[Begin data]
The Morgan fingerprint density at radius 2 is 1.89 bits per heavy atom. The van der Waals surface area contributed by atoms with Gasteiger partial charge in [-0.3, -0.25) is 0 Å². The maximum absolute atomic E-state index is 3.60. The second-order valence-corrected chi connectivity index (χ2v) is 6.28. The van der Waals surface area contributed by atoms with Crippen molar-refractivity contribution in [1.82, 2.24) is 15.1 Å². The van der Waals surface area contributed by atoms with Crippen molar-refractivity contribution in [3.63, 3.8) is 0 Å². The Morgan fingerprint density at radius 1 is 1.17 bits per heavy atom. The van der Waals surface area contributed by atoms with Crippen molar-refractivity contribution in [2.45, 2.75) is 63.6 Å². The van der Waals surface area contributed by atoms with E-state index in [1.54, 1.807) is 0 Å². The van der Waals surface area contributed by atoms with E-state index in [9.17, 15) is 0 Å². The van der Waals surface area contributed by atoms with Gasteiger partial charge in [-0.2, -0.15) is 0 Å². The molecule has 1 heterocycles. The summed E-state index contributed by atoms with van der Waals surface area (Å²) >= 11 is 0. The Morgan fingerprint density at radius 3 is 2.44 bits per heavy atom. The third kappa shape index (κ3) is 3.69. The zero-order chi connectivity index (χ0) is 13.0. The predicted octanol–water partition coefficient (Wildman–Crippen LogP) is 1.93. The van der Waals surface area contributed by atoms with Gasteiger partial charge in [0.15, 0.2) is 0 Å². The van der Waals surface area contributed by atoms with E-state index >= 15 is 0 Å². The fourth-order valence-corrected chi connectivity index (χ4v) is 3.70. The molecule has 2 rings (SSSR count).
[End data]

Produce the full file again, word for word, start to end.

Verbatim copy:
The Morgan fingerprint density at radius 2 is 1.89 bits per heavy atom. The van der Waals surface area contributed by atoms with Gasteiger partial charge in [-0.3, -0.25) is 0 Å². The maximum absolute atomic E-state index is 3.60. The second-order valence-corrected chi connectivity index (χ2v) is 6.28. The van der Waals surface area contributed by atoms with Crippen molar-refractivity contribution in [1.82, 2.24) is 15.1 Å². The van der Waals surface area contributed by atoms with Crippen molar-refractivity contribution in [3.63, 3.8) is 0 Å². The Morgan fingerprint density at radius 1 is 1.17 bits per heavy atom. The van der Waals surface area contributed by atoms with Crippen molar-refractivity contribution in [2.45, 2.75) is 63.6 Å². The van der Waals surface area contributed by atoms with E-state index in [1.54, 1.807) is 0 Å². The van der Waals surface area contributed by atoms with E-state index in [9.17, 15) is 0 Å². The van der Waals surface area contributed by atoms with Gasteiger partial charge in [-0.2, -0.15) is 0 Å². The molecule has 1 heterocycles. The summed E-state index contributed by atoms with van der Waals surface area (Å²) >= 11 is 0. The Morgan fingerprint density at radius 3 is 2.44 bits per heavy atom. The third kappa shape index (κ3) is 3.69. The zero-order chi connectivity index (χ0) is 13.0. The predicted octanol–water partition coefficient (Wildman–Crippen LogP) is 1.93. The van der Waals surface area contributed by atoms with Gasteiger partial charge in [0.15, 0.2) is 0 Å². The van der Waals surface area contributed by atoms with E-state index >= 15 is 0 Å². The fourth-order valence-corrected chi connectivity index (χ4v) is 3.70. The molecule has 2 rings (SSSR count).